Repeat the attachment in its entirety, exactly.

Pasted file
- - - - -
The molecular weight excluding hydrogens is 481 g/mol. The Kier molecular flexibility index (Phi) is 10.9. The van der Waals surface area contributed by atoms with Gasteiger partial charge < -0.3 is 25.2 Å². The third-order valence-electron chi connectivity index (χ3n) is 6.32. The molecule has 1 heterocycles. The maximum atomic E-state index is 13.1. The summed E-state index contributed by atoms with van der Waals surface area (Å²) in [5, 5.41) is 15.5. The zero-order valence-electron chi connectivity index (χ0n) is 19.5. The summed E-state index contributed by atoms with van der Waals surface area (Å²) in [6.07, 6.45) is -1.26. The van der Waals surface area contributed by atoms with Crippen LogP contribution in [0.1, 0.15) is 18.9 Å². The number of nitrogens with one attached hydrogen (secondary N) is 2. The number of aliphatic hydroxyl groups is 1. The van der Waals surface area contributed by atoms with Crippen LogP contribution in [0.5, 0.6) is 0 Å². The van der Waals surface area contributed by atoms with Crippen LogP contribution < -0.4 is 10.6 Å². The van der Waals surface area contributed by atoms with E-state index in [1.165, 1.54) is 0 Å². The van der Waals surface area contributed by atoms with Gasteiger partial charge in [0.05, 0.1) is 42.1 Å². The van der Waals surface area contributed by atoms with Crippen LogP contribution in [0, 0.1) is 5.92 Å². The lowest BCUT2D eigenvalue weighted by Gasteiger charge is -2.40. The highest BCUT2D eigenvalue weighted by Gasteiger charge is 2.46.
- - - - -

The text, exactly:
The molecular weight excluding hydrogens is 481 g/mol. The Kier molecular flexibility index (Phi) is 10.9. The van der Waals surface area contributed by atoms with Gasteiger partial charge < -0.3 is 25.2 Å². The third-order valence-electron chi connectivity index (χ3n) is 6.32. The molecule has 1 heterocycles. The maximum atomic E-state index is 13.1. The summed E-state index contributed by atoms with van der Waals surface area (Å²) in [5, 5.41) is 15.5. The zero-order valence-electron chi connectivity index (χ0n) is 19.5. The summed E-state index contributed by atoms with van der Waals surface area (Å²) in [6.07, 6.45) is -1.26. The van der Waals surface area contributed by atoms with Crippen LogP contribution in [0.1, 0.15) is 18.9 Å². The number of nitrogens with one attached hydrogen (secondary N) is 2. The number of aliphatic hydroxyl groups is 1. The van der Waals surface area contributed by atoms with Crippen LogP contribution in [0.5, 0.6) is 0 Å². The van der Waals surface area contributed by atoms with Crippen LogP contribution < -0.4 is 10.6 Å². The van der Waals surface area contributed by atoms with E-state index in [1.165, 1.54) is 0 Å². The van der Waals surface area contributed by atoms with Gasteiger partial charge in [0.05, 0.1) is 42.1 Å². The van der Waals surface area contributed by atoms with Crippen LogP contribution in [0, 0.1) is 5.92 Å². The lowest BCUT2D eigenvalue weighted by Gasteiger charge is -2.40. The highest BCUT2D eigenvalue weighted by Gasteiger charge is 2.46.